This blog was written by Louise Yorke, researcher on the RISE Ethiopia team. She is a Research Associate at the Research for Equitable Access and Learning (REAL) Centre at the Faculty of Education, University of Cambridge, and working on SEL measurement with the LEGO Foundation,. This blog was originally published on the RISE Programme website on 15 March 2021.
Socio-emotional learning could be the key to unlocking students’ full potential in a post-COVID world, but there is a need for more evidence focused on socio-emotional learning in the context of the Global South. A new study by the RISE Ethiopia team aims to start filling this gap.
A lot of evidence has documented the negative impact of the COVID-19 school closures on students’ academic learning, which is likely to extend far beyond the current crisis. Less attention has been given to the important role of students’ socio-emotional learning (SEL), mental health, and wellbeing. Focusing only on students’ numeracy and literacy—while no doubt important—limits our ability to achieve a more holistic understanding of students’ learning and development. The COVID-19 pandemic provides us with the opportunity to reassess the purpose and value of education, including what sorts of skills and capabilities we are expecting education to deliver. Expanding our focus to include students’ SEL can help establish a more expansive and accurate definition of learning that has particular relevance both during and beyond the current crisis.
The importance of socio-emotional learning
SEL is generally understood as a range of different skills and attributes that are important for students’ development, both inside and outside of school. This includes, but is not limited to, the ability to regulate emotions, the ability to set and achieve goals, and interpersonal skills. Evidence suggests a positive relationship between students’ SEL and the level of education that they achieve, what they learn while they are in school, and their pathways beyond school, including entry into the workforce and future earnings. SEL is also closely linked with students’ mental health and wellbeing, an important area of concern during the current crisis. Yet, the majority of our evidence on the role of SEL in students’ education and development is focused on the Global North, which limits our understanding of SEL in other contexts. More evidence is urgently needed from the Global South to better understand the role played by SEL, especially in the context of the COVID-19 pandemic. Against this backdrop, the RISE Ethiopia research programme, together with the LEGO Foundation, is undertaking research to understand more about SEL in the context of COVID-19 and learning loss.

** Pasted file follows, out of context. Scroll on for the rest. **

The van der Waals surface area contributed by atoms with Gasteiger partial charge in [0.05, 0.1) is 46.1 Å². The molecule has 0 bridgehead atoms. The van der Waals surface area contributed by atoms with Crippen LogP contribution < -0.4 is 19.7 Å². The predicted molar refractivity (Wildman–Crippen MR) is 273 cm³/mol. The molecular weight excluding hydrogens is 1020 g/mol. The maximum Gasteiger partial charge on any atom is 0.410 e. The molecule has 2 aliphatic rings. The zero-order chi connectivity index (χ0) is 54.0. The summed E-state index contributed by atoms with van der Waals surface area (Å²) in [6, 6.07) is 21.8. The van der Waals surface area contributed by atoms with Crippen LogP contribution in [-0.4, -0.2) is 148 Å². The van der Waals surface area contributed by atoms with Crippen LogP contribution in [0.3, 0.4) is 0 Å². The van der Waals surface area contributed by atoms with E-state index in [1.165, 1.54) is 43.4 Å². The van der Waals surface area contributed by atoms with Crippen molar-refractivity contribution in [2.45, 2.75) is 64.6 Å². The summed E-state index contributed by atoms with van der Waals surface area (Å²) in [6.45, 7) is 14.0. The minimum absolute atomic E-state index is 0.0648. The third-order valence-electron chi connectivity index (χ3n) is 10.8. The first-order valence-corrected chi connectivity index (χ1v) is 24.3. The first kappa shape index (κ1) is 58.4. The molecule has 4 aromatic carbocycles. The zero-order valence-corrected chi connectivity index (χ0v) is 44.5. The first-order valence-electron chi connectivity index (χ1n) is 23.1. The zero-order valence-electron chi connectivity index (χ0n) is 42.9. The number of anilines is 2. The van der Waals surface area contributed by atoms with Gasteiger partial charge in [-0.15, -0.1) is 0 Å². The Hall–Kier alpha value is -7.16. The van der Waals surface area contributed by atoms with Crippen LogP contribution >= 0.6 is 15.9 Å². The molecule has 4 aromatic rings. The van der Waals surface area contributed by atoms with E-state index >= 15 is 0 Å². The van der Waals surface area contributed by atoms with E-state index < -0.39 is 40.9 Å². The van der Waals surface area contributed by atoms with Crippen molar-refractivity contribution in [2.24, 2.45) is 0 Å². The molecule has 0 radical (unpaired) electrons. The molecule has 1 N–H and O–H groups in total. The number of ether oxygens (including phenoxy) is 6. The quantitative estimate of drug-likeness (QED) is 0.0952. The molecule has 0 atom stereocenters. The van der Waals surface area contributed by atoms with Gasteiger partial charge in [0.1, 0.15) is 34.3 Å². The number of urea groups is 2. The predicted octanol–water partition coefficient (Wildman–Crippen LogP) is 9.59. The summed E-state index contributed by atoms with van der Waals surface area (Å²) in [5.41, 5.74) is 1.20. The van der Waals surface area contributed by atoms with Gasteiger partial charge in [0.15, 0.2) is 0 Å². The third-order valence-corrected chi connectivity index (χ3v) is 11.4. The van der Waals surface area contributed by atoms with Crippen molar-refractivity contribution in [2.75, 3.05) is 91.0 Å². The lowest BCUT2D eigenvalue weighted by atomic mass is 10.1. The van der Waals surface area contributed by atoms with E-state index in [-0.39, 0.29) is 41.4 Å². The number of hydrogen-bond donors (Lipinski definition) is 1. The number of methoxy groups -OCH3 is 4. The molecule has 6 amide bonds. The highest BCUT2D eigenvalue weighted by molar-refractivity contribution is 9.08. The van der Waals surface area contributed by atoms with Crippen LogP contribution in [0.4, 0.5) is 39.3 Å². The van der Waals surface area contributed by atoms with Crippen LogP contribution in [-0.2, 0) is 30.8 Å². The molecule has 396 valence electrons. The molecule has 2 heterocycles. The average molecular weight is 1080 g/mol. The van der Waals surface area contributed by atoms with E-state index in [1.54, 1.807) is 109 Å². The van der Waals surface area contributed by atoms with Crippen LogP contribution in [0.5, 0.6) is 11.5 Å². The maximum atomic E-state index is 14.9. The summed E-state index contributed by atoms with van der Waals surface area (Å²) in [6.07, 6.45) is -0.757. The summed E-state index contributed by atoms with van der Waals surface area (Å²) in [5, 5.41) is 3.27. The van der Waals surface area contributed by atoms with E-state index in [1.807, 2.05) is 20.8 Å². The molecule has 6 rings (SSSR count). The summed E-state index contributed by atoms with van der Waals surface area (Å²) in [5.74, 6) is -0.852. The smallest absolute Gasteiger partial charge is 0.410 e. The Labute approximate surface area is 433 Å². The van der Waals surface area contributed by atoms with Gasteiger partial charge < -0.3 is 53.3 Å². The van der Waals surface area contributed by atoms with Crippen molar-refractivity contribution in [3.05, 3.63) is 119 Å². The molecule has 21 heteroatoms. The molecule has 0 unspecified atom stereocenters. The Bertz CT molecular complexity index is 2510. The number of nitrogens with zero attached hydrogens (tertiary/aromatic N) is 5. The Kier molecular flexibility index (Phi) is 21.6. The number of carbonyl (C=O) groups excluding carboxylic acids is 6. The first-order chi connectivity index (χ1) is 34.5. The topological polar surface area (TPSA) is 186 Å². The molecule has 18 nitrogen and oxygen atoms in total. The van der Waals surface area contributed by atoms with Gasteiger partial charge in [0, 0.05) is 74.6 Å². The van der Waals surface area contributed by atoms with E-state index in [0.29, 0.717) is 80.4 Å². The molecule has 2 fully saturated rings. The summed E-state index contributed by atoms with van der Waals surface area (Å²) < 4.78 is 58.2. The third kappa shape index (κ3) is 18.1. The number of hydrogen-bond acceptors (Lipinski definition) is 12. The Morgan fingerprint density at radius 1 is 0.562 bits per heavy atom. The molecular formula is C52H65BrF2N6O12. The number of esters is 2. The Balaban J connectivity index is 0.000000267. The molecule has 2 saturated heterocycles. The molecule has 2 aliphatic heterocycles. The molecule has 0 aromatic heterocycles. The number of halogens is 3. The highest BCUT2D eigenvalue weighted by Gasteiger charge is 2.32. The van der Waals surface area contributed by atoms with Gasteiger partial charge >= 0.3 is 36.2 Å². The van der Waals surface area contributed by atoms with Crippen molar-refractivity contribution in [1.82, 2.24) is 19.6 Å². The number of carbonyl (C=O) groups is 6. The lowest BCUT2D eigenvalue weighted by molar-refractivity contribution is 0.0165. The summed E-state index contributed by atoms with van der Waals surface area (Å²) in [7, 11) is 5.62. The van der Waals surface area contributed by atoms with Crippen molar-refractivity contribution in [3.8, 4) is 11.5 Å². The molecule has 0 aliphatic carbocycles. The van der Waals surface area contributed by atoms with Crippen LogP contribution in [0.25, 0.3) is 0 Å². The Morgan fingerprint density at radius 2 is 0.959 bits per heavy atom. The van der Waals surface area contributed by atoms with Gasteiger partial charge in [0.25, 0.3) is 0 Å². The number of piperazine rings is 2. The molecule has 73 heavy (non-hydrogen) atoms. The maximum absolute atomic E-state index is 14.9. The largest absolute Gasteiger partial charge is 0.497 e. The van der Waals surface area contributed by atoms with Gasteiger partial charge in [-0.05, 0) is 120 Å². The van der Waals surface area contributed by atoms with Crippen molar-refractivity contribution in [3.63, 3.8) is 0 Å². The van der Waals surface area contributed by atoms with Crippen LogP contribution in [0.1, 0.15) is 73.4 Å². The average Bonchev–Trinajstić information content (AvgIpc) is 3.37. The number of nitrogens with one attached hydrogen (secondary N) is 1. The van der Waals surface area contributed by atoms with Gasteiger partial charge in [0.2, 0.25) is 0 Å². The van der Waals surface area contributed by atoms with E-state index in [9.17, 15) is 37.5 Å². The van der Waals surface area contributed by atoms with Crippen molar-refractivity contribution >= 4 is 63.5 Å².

Supporting students as schools reopen
As schools reopen, a number of challenges will need to be addressed, including increased levels of student drop-out, alternative delivery approaches between a combination of in-school and distance learning, and helping students to catch up on lost learning. Failure to address these challenges may have negative implications, not only for students’ current education and development but also for their future trajectories. Supporting students’ SEL has specific relevance and can help to ensure that students return to school, catch up on lost learning, and adapt to new circumstances. For example, supporting students’ ability to regulate their emotions may help them to cope with unexpected and difficult situations. Similarly, supporting students’ self-efficacy may help to boost their confidence in their ability to catch up on lost learning, and in turn, may help them to re-engage with learning. Nevertheless, this must be accompanied by adequate support—from teachers as well as, where possible, parents and caregivers—and efforts to eradicate the inequalities students face.